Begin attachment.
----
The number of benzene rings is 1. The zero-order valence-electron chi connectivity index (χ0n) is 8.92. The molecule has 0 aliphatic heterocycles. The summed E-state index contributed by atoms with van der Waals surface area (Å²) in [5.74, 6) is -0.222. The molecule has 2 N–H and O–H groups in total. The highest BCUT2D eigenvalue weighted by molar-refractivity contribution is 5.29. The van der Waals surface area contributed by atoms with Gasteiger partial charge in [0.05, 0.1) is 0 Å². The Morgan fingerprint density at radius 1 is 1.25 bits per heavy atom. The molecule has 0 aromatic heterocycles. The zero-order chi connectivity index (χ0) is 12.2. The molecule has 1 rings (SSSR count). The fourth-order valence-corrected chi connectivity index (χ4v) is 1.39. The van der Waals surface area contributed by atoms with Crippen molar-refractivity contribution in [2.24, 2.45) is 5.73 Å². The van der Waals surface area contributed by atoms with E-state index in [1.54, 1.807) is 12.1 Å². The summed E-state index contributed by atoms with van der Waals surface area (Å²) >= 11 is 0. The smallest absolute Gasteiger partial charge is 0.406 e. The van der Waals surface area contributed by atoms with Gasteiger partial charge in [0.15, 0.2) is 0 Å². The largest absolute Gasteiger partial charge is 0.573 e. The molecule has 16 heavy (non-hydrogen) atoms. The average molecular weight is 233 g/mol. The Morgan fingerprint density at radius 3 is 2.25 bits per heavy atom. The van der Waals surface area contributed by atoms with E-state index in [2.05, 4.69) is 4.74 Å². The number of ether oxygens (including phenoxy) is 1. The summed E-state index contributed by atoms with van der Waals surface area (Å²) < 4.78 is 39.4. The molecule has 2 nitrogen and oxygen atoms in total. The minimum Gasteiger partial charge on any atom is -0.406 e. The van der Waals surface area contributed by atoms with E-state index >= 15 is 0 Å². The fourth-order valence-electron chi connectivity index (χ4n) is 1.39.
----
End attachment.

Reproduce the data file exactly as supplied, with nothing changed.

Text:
The number of benzene rings is 1. The zero-order valence-electron chi connectivity index (χ0n) is 8.92. The molecule has 0 aliphatic heterocycles. The summed E-state index contributed by atoms with van der Waals surface area (Å²) in [5.74, 6) is -0.222. The molecule has 2 N–H and O–H groups in total. The highest BCUT2D eigenvalue weighted by molar-refractivity contribution is 5.29. The van der Waals surface area contributed by atoms with Gasteiger partial charge in [0.05, 0.1) is 0 Å². The Morgan fingerprint density at radius 1 is 1.25 bits per heavy atom. The molecule has 0 aromatic heterocycles. The zero-order chi connectivity index (χ0) is 12.2. The molecule has 1 rings (SSSR count). The fourth-order valence-corrected chi connectivity index (χ4v) is 1.39. The van der Waals surface area contributed by atoms with Crippen molar-refractivity contribution in [2.24, 2.45) is 5.73 Å². The van der Waals surface area contributed by atoms with E-state index in [1.54, 1.807) is 12.1 Å². The summed E-state index contributed by atoms with van der Waals surface area (Å²) >= 11 is 0. The smallest absolute Gasteiger partial charge is 0.406 e. The van der Waals surface area contributed by atoms with Gasteiger partial charge in [0.15, 0.2) is 0 Å². The largest absolute Gasteiger partial charge is 0.573 e. The molecule has 16 heavy (non-hydrogen) atoms. The average molecular weight is 233 g/mol. The Morgan fingerprint density at radius 3 is 2.25 bits per heavy atom. The van der Waals surface area contributed by atoms with E-state index in [2.05, 4.69) is 4.74 Å². The number of ether oxygens (including phenoxy) is 1. The summed E-state index contributed by atoms with van der Waals surface area (Å²) < 4.78 is 39.4. The molecule has 2 nitrogen and oxygen atoms in total. The minimum Gasteiger partial charge on any atom is -0.406 e. The van der Waals surface area contributed by atoms with E-state index >= 15 is 0 Å². The fourth-order valence-electron chi connectivity index (χ4n) is 1.39.